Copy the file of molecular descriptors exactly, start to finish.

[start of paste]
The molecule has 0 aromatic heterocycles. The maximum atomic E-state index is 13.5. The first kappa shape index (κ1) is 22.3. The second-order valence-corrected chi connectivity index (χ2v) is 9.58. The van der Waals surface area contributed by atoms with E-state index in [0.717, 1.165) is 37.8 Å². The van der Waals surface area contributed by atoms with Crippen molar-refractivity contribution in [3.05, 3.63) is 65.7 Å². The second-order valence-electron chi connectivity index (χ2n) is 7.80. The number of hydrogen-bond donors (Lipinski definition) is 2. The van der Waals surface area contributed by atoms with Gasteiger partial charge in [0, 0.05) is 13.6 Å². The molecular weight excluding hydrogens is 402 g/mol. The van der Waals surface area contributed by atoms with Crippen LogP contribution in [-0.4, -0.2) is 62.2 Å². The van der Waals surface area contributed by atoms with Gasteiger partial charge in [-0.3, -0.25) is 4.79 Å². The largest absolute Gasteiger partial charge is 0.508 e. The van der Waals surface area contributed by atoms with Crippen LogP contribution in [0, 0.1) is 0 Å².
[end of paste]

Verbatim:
The molecule has 0 aromatic heterocycles. The maximum atomic E-state index is 13.5. The first kappa shape index (κ1) is 22.3. The second-order valence-corrected chi connectivity index (χ2v) is 9.58. The van der Waals surface area contributed by atoms with E-state index in [0.717, 1.165) is 37.8 Å². The van der Waals surface area contributed by atoms with Crippen molar-refractivity contribution in [3.05, 3.63) is 65.7 Å². The second-order valence-electron chi connectivity index (χ2n) is 7.80. The number of hydrogen-bond donors (Lipinski definition) is 2. The van der Waals surface area contributed by atoms with Gasteiger partial charge in [0, 0.05) is 13.6 Å². The molecular weight excluding hydrogens is 402 g/mol. The van der Waals surface area contributed by atoms with Crippen LogP contribution in [-0.4, -0.2) is 62.2 Å². The van der Waals surface area contributed by atoms with Gasteiger partial charge in [-0.3, -0.25) is 4.79 Å². The largest absolute Gasteiger partial charge is 0.508 e. The van der Waals surface area contributed by atoms with Crippen LogP contribution in [0, 0.1) is 0 Å².